Man as he is: Politics and propriety in the thought of David Hume

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Title: Man as he is: Politics and propriety in the thought of David Hume
Authors: Sheppard, K. N
Date: 2005
Abstract: This thesis considers propriety and politics in the thought of David Hume. It argues that Hume's political thought was intimately connected with his philosophical investigation of the 'science of man', first undertaken in A Treatise of Human Nature (17 39-40). It outlines how the 'science of man' progressed from Pyrrhonian scepticism to a 'mitigated' scepticism that affirmed 'common life' and moderation. A principle factor in this development was the articulation of sympathy and a philosophy of sentiment, consistent with, yet critical of, earlier philosophical traditions. This moderate scepticism was accompanied by the early articulation of Hume's enlightened scale of values---amusement, virtue, understanding, moderation. In highlighting these values this study argues that Hume be considered an establishment thinker, connecting philosophical values to a political context where stability was a mainstay of debate. Thus, the thesis complements both Duncan Forbes and J. G. A. Pocock, scholars who have argued along similar grounds that Hume's self-conceived revolution in philosophy ironically investigated the concept of revolution in political terms, but failed to give it any hearty endorsement. This study also casts light upon how Hume offered his philosophical investigations to a broader eighteenth-century audience and why an endorsement of political revolution was not to be found in this work. It suggests that the Essays, Moral, Political, and Literary represent Hume's attempt to cultivate a political culture of politeness and moderation, containing, as they do, a critique of superstition and enthusiasm, both religious and political. (Abstract shortened by UMI.)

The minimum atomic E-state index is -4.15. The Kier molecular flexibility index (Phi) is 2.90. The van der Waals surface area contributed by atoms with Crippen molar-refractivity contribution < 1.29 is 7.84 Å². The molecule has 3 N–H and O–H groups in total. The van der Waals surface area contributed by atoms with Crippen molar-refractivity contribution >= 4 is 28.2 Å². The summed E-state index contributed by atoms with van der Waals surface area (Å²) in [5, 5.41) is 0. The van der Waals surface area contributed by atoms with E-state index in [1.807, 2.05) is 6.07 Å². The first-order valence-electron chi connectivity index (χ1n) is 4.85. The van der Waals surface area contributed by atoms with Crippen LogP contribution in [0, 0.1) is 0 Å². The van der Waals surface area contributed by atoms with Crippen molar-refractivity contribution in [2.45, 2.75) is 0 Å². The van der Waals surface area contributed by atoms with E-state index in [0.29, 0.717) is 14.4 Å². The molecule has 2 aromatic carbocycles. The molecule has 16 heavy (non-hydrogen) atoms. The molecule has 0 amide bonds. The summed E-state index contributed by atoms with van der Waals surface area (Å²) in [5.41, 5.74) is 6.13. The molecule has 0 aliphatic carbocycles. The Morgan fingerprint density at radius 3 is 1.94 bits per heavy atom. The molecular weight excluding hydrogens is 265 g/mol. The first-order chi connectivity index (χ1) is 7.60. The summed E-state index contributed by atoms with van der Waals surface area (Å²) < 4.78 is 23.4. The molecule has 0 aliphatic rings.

URL: http://hdl.handle.net/10393/27037
http://dx.doi.org/10.20381/ruor-11886
CollectionTh├Ęses, 1910 - 2010 // Theses, 1910 - 2010
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